I AM glad that the Prime Minister used the opportunity of her visit to Africa last week to focus on our international aid to that continent.

One measure of a more effective international development policy would be to establish it as source of pride, rather than one of complaint from taxpayers. Foreign aid, remains high on the list of a litany of grievances that separate many voters from politicians and undermine faith in representative democracy.

My experience as a minister was that we never really made the case for international development as an important vehicle with which to project our power in pursuit of our vital national interests.

So often we took the line of least resistance, accepting that the public generally disapprove of foreign aid, and so refraining from rubbing their noses in it by trying to tell them more about it.

Even our diaspora Pakistani and Bangladeshi communities remain almost entirely unaware of the scale of assistance we provide to Pakistan and Bangladesh as our two largest bilateral aid budgets.

Spending £14 billion annually, at a time when domestic budgets are under such restraint, without seriously attempting to secure public support is a high risk policy in a democracy.

The absence of a serious communication strategy in support of our chosen policy has meant that the only time that the public hears about it, is in response to ‘horror stories’ about wasted expenditure. However distorted and sensationalised that reporting often turns out to be, in the absence of a comprehensive case in support of the policy, it merely reinforces the prejudices that taxpayers hold against it.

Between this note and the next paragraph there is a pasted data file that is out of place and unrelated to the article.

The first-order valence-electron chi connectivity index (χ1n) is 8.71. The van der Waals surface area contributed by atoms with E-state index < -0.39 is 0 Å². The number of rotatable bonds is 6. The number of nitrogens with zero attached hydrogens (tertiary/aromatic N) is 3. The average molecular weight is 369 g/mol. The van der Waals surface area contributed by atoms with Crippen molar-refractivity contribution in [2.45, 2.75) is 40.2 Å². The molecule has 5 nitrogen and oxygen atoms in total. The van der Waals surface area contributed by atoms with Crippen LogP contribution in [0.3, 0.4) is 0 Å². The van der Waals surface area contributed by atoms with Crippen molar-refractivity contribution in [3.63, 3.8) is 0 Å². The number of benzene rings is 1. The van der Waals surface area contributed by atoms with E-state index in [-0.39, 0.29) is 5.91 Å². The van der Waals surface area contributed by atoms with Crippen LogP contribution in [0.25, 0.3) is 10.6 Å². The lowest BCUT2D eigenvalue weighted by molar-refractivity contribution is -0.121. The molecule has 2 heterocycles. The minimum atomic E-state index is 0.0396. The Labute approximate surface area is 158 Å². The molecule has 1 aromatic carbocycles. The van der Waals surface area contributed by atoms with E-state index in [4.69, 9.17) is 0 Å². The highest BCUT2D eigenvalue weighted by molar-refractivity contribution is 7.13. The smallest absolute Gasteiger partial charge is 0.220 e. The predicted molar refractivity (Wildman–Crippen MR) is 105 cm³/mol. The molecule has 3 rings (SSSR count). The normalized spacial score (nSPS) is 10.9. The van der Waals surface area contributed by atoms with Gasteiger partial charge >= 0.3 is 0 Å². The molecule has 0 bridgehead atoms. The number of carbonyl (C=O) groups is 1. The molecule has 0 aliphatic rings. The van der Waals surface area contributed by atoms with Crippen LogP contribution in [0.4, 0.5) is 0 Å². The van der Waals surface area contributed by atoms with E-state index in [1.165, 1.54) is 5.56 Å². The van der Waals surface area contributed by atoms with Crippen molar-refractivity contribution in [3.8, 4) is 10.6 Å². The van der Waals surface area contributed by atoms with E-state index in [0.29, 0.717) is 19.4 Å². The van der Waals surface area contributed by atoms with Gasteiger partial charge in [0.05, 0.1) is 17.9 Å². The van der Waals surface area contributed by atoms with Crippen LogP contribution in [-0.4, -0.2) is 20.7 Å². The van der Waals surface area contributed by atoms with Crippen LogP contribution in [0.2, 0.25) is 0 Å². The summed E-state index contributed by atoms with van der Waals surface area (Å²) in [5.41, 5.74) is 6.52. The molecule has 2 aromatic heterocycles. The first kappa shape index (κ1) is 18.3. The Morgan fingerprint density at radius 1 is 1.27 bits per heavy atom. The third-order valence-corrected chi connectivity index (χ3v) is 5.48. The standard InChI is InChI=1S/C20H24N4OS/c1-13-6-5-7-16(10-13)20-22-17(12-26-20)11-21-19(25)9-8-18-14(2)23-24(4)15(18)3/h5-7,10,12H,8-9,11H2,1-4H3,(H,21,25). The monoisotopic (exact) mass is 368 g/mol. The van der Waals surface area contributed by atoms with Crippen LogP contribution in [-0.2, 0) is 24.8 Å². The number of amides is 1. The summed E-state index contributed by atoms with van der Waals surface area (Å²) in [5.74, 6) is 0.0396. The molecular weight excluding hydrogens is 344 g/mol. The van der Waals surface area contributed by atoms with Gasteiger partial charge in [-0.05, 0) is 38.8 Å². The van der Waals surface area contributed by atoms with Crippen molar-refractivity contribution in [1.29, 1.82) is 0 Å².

In addition to a serious effort to make the case for international development assistance there are two things that would significantly assist in that effort.

First, to remove the HM Treasury requirement that The International Development Department’s (DFID) administrative costs are capped at two per cent. It is this constraint that drives so much of the reliance on consultants and contractors to deliver aid projects. Though much of this reliance is entirely proper, equally it means that DFID, whilst minimising its own administration costs, is effectively funding the overheads and administration of the delivering organisations and feeding a toxic debate about inflated fees, salaries and profits.

Second, we should concentrate our development aid budget where it is more obviously in pursuit of our wider policy objective of prospering in a more stable world (and this was the point that the PM made most strongly): Economic development has to be our main effort; In the end, international development comes down to one thing; it is all about jobs.

It is the lack of economic opportunity, the lack of livelihoods, whether caused by instability, violence, poor governance, or any other impediment to investment, that drives those who have the wherewithal to escape –with the assistance of a most despicable criminal trade in human misery - in pursuit of a better life elsewhere.

Linking our aid effort more conspicuously to dealing with the forces that drive the deeply worrying wave of human migration would demonstrably address a matter of great public concern, and at the same time reduce the scope for ‘niche’ projects going awry and bringing the entire development enterprise into disrepute.

A more popular international development effort, would also be a more effective one.